While projects may be announced in droves and receive approval, developers cannot always obtain a connection agreement due to low capacity, however, and only one project in 10 reaches a financial close.
This is because the grid was designed to accommodate coal-fired power stations delivering energy to local heavy-demand urban centres and so built with low capacity transmission. Mr Dixon explains that one grid extends about 3000km, from Townsville in north Queensland to Hobart in Tasmania (a greater distance than Madrid to Oslo), to serve 10 to 15 million paying customers.
By contrast, Australia’s potential for renewable energy generation stems from its non-populated areas, either outside of capital cities or in the outback, and so such projects require high capacity transmission. “The design of the grid is now completely flipped, in the sense that these regional areas are typically the ones with the best solar and wind resources, and now we want a grid system where we need to get high capacity lines from these centres to the capital cities,” Mr Dixon says.
An alternative solution to overhauling the power grid is to export this energy – the question is how and in what form it can be exported. The Asian Renewable Energy Hub in Western Australia aims to generate 15GW of renewable energy for both domestic and export markets, such as Japan and Korea, the bulk of which will take the form of green hydrogen. The Tennant Creek solar farm in Darwin will plant a subsea cable to transmit the majority most of its generated electricity to Singapore. These kinds of projects may well define the country’s renewable energy future, analysts say.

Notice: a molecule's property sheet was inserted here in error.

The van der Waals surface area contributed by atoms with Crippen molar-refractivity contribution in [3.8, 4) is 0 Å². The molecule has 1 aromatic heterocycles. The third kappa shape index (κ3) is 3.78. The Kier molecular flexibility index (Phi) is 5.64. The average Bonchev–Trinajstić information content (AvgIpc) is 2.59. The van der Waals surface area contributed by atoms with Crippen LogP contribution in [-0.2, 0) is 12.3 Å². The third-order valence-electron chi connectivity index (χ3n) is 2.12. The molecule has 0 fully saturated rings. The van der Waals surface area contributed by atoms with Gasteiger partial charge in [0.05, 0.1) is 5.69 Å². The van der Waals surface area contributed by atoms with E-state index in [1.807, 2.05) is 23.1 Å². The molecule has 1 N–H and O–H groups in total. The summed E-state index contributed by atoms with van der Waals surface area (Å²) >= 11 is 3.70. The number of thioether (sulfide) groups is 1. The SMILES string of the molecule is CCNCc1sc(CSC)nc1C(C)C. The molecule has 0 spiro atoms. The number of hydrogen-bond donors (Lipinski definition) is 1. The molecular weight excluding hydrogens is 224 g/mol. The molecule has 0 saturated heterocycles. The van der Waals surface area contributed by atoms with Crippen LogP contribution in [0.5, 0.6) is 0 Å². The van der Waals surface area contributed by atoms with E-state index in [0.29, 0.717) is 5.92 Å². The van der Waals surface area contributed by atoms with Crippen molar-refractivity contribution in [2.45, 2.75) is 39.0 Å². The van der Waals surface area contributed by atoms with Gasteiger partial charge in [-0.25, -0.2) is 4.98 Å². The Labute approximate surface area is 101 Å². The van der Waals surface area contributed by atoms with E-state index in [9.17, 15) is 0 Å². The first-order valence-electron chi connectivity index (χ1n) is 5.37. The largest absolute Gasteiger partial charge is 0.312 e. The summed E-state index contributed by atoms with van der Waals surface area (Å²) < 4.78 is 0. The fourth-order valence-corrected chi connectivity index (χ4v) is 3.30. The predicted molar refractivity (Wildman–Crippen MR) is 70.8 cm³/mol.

Elsewhere, the Clean Council Energy Outlook Confidence Index, which surveys senior leaders from across the clean energy industry, rose to a high of 7.3 out 10 in June 2020, having sunk to a low of 6.1 in December 2019.
Andrew Stock, energy expert and climate councillor at the Climate Council, notes that while the “race to the palace” that characterised the renewables rush in 2018 is over, there are still reasons for optimism. It only takes one large coal generator to fail in order to free up capacity, he says, as he expects international developers and politicians to be attuned to how renewables are set to “eat into the profitability of the large coal plants”.
Meanwhile, the concerns in the fossil fuel industry over maintenance costs and small margins due to low energy prices do not bode well for the survival of coal enterprises.
“Certainly among OECD economies, Australia increasingly is being viewed as a fossil fuel hold-out,” says Mr Kiernan at the EIU. “In the Australian context, the resistance to the energy transition is perhaps predictable, given the fact that Australia is a significant coal and gas exporter, but a far-sighted energy strategy would involve future-proofing the Australian economy from dependence on fossil fuel exports.”
This article first appeared in the August - September edition of fDi Magazine. View a digital edition of the magazine here.